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To kill a mockingbird - Discuss Harper Lee's treatment of black people in the novel.

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Coursework-To kill a mockingbird Discuss Harper Lee's treatment of black people in the novel. In this essay, I will explain the many ways in which the black people were treated and portrayed by Harper Lee in 'To kill a mockingbird.' The novel, 'To kill a mockingbird' was set in the 1930's, in the 'Deep South' of the United States, where many people were abducted from Africa, and transported to the southern plantations to work as slaves for the white people. Around this time in the United States there was a great deal of segregation between different races. Black people were unable to go to public places, which were inhabited by white people, e.g., going to public schools, churches or even using the same water fountain. Black people had to sit at the back of buses and if there were no seats left for white people the black people would either have to give up their seat or get of at the next stop. There are many examples of segregation, prejudice and discrimination throughout the novel as the black people are portrayed as servants or workers. The black people have their own area to live in, and their own church to worship in. A point where this is evident is when Calpurnia (the Finch's maid) ...read more.


The guilty verdict was due to a racist, 'all white' jury, who never intended to give Tom the benefit of the doubt. Tom was given an unfair trial, and was found guilty, even though the evidence confirmed that he was innocent. The case was purely Black against White, and the novel depicted white winning against black. Tom is a very 2-D character because when you first read the novel you know that he is innocent, there is no indication to hint that Tom might have actually committed the crime. The novel would seem more interesting if there was a twist in it because Tom seems too perfect. When Tom was in jail and Atticus went to guard him, as he received a tip-off that an angry mob was going to the jail that evening to kill Tom, because he was the black man who allegedly raped a white girl named Mayella Ewell. The mob was a group of men who were willing to take the law into their own hands, just to kill Tom Robinson before the trial; they resemble the Ku Klux Klan, in some manor. This showed an 'underground' violence, which emerged before the rape case took place. The incident showed a hatred and a fear of black people, which was about to arise, but was pacified by a child. ...read more.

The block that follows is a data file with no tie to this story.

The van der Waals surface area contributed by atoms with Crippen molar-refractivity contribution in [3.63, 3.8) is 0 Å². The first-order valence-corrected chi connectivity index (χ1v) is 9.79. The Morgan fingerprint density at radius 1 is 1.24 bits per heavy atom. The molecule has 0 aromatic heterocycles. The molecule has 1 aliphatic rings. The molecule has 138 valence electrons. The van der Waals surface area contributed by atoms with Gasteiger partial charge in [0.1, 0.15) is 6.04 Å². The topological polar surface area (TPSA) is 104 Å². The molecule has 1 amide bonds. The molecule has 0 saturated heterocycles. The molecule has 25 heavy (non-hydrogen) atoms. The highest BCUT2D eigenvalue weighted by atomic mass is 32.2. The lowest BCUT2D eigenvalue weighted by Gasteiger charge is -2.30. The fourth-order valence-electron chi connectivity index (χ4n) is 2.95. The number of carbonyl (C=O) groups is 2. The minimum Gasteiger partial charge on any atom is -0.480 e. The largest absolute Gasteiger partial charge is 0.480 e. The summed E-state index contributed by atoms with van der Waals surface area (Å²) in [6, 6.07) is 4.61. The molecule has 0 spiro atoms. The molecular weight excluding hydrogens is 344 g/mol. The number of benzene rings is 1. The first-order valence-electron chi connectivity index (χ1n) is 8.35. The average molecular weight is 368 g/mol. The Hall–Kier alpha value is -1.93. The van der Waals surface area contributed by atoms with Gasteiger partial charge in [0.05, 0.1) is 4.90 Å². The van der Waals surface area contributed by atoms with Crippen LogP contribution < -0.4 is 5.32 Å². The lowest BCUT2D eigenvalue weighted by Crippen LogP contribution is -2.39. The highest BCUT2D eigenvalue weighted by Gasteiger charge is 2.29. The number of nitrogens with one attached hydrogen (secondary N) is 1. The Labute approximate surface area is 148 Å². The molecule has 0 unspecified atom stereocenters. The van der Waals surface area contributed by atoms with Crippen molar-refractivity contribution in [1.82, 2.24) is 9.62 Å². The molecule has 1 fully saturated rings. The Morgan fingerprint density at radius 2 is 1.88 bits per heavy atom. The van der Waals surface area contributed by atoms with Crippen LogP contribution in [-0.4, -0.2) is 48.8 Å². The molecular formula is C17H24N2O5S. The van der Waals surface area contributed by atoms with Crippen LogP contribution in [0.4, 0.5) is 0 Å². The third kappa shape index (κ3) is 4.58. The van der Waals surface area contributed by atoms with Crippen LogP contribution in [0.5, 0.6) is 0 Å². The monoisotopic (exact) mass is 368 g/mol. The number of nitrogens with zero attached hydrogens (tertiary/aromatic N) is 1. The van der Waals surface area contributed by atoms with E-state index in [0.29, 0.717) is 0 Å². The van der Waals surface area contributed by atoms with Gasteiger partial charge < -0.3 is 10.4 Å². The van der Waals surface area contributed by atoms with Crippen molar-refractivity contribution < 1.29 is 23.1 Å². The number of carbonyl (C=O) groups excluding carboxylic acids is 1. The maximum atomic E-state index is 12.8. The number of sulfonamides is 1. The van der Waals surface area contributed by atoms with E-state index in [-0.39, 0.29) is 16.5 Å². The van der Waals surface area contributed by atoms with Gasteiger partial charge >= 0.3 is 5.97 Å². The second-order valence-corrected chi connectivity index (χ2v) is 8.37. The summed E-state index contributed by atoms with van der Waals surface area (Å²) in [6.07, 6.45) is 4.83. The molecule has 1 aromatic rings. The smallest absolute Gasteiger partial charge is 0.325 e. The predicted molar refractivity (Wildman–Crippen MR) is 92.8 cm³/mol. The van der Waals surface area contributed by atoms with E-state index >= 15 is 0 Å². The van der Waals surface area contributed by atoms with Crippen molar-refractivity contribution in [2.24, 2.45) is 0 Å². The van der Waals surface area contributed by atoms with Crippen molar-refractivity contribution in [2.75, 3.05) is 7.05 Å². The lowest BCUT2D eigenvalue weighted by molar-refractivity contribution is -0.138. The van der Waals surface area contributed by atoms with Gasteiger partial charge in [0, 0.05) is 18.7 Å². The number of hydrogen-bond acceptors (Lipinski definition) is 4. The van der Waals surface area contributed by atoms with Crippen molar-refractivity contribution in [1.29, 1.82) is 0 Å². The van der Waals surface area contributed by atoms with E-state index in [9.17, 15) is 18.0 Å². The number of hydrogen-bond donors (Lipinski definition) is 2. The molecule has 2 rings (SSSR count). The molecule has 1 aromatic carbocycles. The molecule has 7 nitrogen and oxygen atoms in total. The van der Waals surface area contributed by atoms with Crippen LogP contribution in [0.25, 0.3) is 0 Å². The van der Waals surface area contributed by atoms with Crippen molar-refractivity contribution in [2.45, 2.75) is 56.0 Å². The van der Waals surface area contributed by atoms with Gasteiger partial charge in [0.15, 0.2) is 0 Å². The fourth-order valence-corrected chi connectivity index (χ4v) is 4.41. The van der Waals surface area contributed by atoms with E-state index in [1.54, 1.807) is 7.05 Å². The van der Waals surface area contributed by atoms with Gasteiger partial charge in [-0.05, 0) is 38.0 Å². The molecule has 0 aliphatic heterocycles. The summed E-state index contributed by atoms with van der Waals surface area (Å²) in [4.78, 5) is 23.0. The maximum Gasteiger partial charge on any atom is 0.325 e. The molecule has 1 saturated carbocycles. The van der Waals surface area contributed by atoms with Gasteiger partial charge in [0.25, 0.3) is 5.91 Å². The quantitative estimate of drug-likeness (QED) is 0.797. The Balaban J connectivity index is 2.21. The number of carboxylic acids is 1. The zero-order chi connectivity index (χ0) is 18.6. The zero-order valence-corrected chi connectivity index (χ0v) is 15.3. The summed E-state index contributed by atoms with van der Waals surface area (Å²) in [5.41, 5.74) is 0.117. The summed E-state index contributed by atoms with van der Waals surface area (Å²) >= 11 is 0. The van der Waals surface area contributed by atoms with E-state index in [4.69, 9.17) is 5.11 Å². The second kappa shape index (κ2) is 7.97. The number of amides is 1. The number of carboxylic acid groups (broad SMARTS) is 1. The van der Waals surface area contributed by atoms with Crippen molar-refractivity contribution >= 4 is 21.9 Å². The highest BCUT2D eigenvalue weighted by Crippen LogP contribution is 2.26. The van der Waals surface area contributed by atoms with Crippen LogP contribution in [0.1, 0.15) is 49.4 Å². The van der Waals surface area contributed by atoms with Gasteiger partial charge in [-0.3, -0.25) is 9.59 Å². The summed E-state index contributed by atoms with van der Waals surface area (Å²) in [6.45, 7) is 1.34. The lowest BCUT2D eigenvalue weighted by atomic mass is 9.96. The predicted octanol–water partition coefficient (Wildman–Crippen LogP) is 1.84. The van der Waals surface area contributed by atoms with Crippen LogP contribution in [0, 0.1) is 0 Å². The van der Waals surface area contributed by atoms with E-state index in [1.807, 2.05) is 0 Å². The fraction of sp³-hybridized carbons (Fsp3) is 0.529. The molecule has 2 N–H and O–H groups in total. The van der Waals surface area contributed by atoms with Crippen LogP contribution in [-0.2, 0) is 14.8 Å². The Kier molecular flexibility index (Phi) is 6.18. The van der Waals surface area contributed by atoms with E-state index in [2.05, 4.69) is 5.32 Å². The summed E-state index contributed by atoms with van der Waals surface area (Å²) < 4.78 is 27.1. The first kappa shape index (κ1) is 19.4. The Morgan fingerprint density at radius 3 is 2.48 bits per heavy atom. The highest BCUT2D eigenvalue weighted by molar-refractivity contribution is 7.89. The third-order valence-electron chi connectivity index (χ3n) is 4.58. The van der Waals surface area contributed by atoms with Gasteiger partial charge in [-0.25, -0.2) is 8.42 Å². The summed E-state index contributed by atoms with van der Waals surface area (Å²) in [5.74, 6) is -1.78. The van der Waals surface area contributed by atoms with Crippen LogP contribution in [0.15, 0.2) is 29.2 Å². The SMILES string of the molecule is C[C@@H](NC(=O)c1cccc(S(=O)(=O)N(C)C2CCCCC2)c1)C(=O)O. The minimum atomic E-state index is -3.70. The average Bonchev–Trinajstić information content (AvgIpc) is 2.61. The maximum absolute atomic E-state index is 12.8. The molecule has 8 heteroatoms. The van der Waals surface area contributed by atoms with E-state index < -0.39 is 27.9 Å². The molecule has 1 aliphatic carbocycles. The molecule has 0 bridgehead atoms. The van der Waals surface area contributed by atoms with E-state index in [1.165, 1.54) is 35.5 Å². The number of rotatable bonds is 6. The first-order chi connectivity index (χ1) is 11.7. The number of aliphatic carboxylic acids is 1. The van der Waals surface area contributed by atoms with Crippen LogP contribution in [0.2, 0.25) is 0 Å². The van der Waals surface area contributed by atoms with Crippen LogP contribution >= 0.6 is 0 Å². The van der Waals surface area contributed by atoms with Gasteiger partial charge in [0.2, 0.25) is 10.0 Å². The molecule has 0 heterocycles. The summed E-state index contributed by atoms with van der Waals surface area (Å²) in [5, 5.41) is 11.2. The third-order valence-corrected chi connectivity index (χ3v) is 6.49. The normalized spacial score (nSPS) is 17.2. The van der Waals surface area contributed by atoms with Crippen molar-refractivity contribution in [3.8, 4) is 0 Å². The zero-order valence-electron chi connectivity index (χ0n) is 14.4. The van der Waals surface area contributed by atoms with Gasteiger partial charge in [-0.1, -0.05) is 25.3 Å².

Atticus showed a respect towards black people, unlike most white men, living in Maycomb. In Maycomb County every black person lives in the bad part of town, also known as the 'slum.' Even if they had the money, they wouldn't have been able to live in an upper class area like the Finches. This is because they were considered as dirty and unsanitary, consequently white people did not want them living next to their houses. My conclusion is that the black characters in the novel are too idealized. Lee needs to present them in more detail, so we understand their character to the fullest. E.g. Calpurnia is almost like a mother to Jem and Scout, yet we know very little about her past, her private life or her opinions about white characters in the novel. Tom Robinson is accused of raping a white girl he is obviously guiltless, but we don't know his full history, could he have been accused of rape before? What is going through his mind during the trial? Despite Lee not knowing every single detail about a black person, She could have researched black people more, to make the black characters seem more realistic, at the moment they seem too flawless and innocent. She has to remember that not all black people are the same, everyone has their faults. By Charlotte Simon ...read more.

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